What Happens To Veterans Displaced By Elite MLB Prospects?
Drury, after all, lost his spot as Toronto’s starting third baseman when the Blue Jays called up Guerrero from Triple-A. He has since bounced around in a utility role, making starts at second base, third base and right field.
As if to declare he intends to be more than just the answer to a trivia question—“Name the player Vladimir Guerrero Jr. replaced”—the 26-year-old followed his walk-off blast with a game-tying, three-run home run in the bottom of the 11th inning two days later.
“I think my bat needs to be in the lineup every day,” Drury said in Anaheim during the Blue Jays’ first road series after Guerrero’s callup. “Whatever I have to do to be in there, I’m going to do. Ideally, I would like to stick to one position, but for now if I have to play around a little bit and play some second, third and outfield and be in the lineup, that’s fine for now.”
Drury is the latest veteran forced to navigate a difficult dynamic: playing the same position as a celebrated prospect, constantly hearing about the young hot shot’s exploits and knowing that almost no matter what you do, the prospect will supplant you at some point.
|Elite Prospects Who Displaced Veterans|
|Debut||Team||Player||Position||Previous Starter||Previous Starter Outcome|
|2019||Blue Jays||Vladimir Guerrero Jr.||3B||Brandon Drury||Still with team|
|2018||Braves||Ronald Acuna Jr.||LF||Preston Tucker||Traded July 2018|
|2017||Dodgers||Cody Bellinger||1B||Adrian Gonzalez||Traded December 2017|
|2016||Red Sox||Andrew Benintendi||LF||Brock Holt||Still with team|
|2015||Dodgers||Corey Seager||SS||Jimmy Rollins||Free agent November 2015|
|2015||Astros||Carlos Correa||SS||Jonathan Villar||Traded November 2015|
|2015||Cubs||Kris Bryant||3B||Mike Olt||Lost on waivers September 2015|
|2012||Nationals||Bryce Harper||CF||Rick Ankiel||Released July 2012|
|2011||Angels||Mike Trout||CF||Peter Bourjos||Traded November 2013|
Drury has dealt with it to some degree already. He was the Yankees’ starting third baseman last year before migraines forced him to the injured list one week into the season and opened the door for Miguel Andujar to take over.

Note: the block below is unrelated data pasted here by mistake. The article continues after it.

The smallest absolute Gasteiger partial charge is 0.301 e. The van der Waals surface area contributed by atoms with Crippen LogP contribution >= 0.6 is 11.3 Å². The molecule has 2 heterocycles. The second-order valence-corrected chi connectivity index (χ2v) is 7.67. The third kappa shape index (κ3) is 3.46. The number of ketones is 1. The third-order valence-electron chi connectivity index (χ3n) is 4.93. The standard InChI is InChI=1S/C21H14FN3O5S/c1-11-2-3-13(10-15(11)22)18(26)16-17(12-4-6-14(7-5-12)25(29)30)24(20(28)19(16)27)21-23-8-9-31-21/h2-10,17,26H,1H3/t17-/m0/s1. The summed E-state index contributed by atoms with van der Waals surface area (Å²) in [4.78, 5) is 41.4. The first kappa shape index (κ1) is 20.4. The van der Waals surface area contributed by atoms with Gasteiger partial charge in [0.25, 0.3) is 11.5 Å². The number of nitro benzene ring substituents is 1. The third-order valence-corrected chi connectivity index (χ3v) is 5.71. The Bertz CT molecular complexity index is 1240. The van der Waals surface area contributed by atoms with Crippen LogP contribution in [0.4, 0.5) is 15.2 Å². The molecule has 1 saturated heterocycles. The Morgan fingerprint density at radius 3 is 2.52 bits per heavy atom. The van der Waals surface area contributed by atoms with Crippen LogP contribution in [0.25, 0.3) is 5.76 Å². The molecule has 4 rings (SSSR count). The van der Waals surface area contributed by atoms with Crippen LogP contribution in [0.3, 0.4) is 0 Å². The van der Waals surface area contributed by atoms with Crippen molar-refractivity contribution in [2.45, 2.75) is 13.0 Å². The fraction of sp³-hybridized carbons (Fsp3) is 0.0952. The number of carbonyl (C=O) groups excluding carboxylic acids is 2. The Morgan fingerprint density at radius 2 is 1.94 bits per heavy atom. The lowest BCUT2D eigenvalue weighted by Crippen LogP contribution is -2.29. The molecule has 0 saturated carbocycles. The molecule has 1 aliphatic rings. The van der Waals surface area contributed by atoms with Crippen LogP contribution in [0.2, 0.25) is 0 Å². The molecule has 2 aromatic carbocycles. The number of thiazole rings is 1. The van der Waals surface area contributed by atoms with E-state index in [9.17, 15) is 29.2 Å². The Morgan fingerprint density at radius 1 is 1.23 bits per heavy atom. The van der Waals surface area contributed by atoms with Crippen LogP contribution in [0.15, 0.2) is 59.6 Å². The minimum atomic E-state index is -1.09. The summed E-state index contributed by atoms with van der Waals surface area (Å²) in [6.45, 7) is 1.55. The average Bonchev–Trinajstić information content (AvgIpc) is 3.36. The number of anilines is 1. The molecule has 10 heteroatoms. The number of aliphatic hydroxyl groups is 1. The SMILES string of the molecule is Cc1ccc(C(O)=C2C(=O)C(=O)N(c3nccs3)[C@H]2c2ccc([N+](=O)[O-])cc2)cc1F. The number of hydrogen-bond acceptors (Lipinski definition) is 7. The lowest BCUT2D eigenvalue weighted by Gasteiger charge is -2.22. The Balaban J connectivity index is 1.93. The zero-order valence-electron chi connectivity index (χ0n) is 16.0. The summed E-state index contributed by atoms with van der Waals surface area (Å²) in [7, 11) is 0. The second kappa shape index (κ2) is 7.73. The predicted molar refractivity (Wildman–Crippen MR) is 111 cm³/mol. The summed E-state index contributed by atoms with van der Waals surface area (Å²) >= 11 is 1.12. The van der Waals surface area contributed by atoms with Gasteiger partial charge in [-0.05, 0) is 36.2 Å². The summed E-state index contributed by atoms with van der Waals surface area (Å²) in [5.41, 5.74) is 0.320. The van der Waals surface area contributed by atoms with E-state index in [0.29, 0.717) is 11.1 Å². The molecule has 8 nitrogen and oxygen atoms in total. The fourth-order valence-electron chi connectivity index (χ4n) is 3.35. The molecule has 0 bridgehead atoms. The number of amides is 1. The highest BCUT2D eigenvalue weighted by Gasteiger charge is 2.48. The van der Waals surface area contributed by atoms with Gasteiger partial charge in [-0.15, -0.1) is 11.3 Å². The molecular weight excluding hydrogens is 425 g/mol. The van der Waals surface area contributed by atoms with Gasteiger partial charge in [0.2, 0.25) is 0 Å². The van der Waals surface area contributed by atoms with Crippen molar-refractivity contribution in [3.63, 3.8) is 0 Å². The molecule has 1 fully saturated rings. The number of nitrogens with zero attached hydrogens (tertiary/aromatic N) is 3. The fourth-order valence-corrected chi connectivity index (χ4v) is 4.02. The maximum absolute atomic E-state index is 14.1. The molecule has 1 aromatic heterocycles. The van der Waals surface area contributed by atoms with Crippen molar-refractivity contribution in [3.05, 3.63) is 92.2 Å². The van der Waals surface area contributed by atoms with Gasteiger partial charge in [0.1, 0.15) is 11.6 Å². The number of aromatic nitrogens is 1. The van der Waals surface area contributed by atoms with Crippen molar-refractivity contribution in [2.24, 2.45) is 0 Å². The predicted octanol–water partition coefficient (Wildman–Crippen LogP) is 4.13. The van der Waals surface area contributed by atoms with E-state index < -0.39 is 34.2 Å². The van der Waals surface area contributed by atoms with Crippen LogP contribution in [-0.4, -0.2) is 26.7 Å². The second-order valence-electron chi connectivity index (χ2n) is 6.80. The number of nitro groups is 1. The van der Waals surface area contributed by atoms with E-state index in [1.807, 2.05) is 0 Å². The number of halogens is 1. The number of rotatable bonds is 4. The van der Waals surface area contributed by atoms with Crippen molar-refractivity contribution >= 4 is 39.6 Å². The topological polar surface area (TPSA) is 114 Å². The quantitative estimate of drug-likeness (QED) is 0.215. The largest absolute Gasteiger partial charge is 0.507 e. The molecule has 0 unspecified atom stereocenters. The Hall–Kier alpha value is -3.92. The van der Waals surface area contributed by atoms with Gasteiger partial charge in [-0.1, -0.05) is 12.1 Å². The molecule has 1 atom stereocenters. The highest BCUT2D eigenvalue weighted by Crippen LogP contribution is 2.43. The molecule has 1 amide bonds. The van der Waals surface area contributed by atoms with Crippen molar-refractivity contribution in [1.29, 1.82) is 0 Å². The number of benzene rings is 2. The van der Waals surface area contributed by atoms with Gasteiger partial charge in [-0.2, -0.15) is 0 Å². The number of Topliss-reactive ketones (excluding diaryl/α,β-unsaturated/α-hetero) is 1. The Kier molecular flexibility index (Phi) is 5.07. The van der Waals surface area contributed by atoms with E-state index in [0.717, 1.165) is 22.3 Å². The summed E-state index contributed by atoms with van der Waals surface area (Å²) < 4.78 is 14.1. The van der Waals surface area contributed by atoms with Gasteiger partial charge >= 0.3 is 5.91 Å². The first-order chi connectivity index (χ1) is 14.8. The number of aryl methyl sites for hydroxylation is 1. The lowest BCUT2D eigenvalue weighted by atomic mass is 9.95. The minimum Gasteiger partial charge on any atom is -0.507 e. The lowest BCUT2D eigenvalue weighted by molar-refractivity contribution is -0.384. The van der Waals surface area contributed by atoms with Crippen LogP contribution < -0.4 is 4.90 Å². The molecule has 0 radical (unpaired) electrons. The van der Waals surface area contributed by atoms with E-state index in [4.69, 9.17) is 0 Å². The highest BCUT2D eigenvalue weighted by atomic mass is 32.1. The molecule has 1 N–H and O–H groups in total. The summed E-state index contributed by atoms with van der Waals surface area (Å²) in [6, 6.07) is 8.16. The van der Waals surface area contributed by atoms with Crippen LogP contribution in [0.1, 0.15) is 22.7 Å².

But to have the No. 1 prospect in baseball, and one as hyped as Guerrero, come up behind you presents a much more prominent, public challenge.
Mike Olt understands better than most. He was the Cubs’ starting third baseman for much of 2014 as Kris Bryant laid waste to the upper minors, won Baseball America’s Minor League Player of the Year award and assumed the mantle of No. 1 prospect in the game.
Olt began the 2015 season as Chicago’s starting third baseman, but even he knew his time was short.
“When you get to see a talent like that, you’re going to know he’s going to be a special player and he’s going to be a big part of their plans,” said Olt, who now plays for the Long Island Ducks of the independent Atlantic League. “It’s just one of those things that you’re still just getting all the work in you can, you’re still making sure you’re ready to do your job . . . You’re going to try and do whatever you can to make sure you have a chance to succeed there and (for) whatever the plan is for you after to set up something down the road.”
In many cases, setting something up for the future is the best the player can do. Olt never played another game for the Cubs after they called up Bryant. The players supplanted by Ronald Acuña Jr. (Preston Tucker), Corey Seager (Jimmy Rollins), Carlos Correa (Jonathan Villar) and Bryce Harper (Rick Ankiel) were all gone from their teams within four months of the prospect’s promotion.
“You’re in the big leagues, but you know he’s a top prospect, you’ve seen him play, you know he’s good. So I figured I need to control what I can control, go out and play well, and if I do that, hopefully we’ll be able to play in the same outfield together or I’ll get an opportunity somewhere else."
Bourjos had a similar experience to Olt.
On the one hand, he was confident in his own abilities. On the other, he knew the player coming up behind him was an MVP-caliber talent.
In a way, Bourjos said, that made things a little smoother.
“It’s almost easier because you know how good he is and that he’s a generational talent who is going to come up and be good right away,” Bourjos said. “As opposed to maybe a guy who’s a prospect but not that caliber, where you sit there and you say, ‘I think I’m better than him.’ Where, arguably, Trout was better than most big leaguers when he was called up—if not the whole league. So it was probably easier to accept in that sense.”
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Bourjos shares similarities with Olt in that he was forced into a nomadic existence after Trout’s promotion. He had an excellent season the year of Trout’s debut in 2011, batting .271 with 26 doubles, 11 triples, 12 home runs and 22 stolen bases. But by 2012—Trout’s first full season—Bourjos was relegated to the bench. His chance to start again in 2013 was short-circuited by injuries. He was traded after that season and bounced between eight different organizations the next six years, including being back in Anaheim this season before drawing his release in May.
That can be the most difficult part: Knowing that even if you produce, there’s still a good chance you’ll be pushed aside.
“It’s a humbling thing and it’s something you have to take in stride, but it’s not something that’s exactly easy,” Olt said. “You kind of have to have the same mindset as at the field. That it should kind of be your main focus as a player, just to make sure you get all your work done and not really think about the roster situation.”
That is the challenge before Drury, and one that will be before some yet-to-be-named veteran in every future season as the newest top prospects rise to make their major league debuts.
Correspondents Shi Davidi and Mike DiGiovanna contributed to this story.